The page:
Social phobia, avoidant personality disorder and atypical depression: co-occurrence and clinical implications fn1
J. E. ALPERT a1 , L. A. UEBELACKER a1 , N. E. McLEAN a1 , A. A. NIERENBERG a1 , J. A. PAVA a1 , J. J. WORTHINGTON III a1 , J. R. TEDLOW a1 , J. F. ROSENBAUM a1 and M. FAVA a1
a1 Depression Clinical and Research Program, Clinical Psychopharmacology Unit, Massachusetts General Hospital, Boston, MA, USA
Background. Increasing attention has been directed in recent years to the detection and treatment of psychiatric co-morbidity among depressed individuals. The overlap of social phobia (SP) and avoidant personality disorder (APD) has been well recognized and a relationship between these disorders and depression has been suggested.
Methods. The pattern and clinical implications of co-morbidity of SP and APD with major depressive disorder (MDD), diagnosed by DSM-III-R criteria, were studied among 243 out-patients presenting with depression.
Results. Overall, 26·7% of adults in our sample with MDD met criteria for SP and 28·4% for APD. Almost two-thirds of depressed adults meeting criteria for social phobia or avoidant personality disorder met criteria for both (SP+APD). Depressed adults who met criteria for both SP+APD exhibited a significantly higher proportion of atypical depression (54·8%) compared with those with neither SP nor APD (31·1%). Among depressed patients, the co-occurrence of SP with APD was also associated with an earlier age of onset of MDD, a greater number of co-morbid Axis I diagnoses, and greater impairment of social adjustment and assertiveness.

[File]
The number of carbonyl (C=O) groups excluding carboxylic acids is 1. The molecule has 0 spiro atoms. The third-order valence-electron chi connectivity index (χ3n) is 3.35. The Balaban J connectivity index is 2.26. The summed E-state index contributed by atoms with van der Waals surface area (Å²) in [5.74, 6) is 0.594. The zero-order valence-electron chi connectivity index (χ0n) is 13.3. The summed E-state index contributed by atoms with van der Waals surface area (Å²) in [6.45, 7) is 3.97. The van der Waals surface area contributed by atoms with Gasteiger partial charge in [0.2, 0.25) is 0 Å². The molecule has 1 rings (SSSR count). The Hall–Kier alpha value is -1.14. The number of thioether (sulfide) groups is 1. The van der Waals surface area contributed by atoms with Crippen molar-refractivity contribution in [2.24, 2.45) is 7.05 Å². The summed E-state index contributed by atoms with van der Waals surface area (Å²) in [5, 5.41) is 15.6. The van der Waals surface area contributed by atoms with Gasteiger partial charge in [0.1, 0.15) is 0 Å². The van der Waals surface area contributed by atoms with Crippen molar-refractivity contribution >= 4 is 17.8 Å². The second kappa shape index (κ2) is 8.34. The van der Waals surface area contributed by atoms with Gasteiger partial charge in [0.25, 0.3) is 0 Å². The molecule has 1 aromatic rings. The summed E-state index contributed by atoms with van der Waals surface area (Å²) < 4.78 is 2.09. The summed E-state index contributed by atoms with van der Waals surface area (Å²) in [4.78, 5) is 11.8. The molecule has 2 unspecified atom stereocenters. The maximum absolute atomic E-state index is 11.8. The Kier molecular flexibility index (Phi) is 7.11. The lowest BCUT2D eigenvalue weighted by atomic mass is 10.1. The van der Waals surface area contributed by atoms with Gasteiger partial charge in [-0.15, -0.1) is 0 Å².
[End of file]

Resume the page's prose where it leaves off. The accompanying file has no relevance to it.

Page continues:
Conclusions. Results confirm the overlap of SP and APD in a depressed population and the high prevalence of these disorders in MDD. They suggest that depressed individuals with both SP and APD but not SP alone are at particularly high risk for atypical depression and for social dysfunction in excess of that caused by a current major depression.
Address for correspondence: Dr Jonathan E. Alpert, Clinical Psychopharmacology Unit WACC 815, Massachusetts General Hospital, Boston, MA 02114, USA.
fn1 Presented in part at the 149th Annual Meeting of the American Psychiatric Association, in New York on 4–9 May 1996.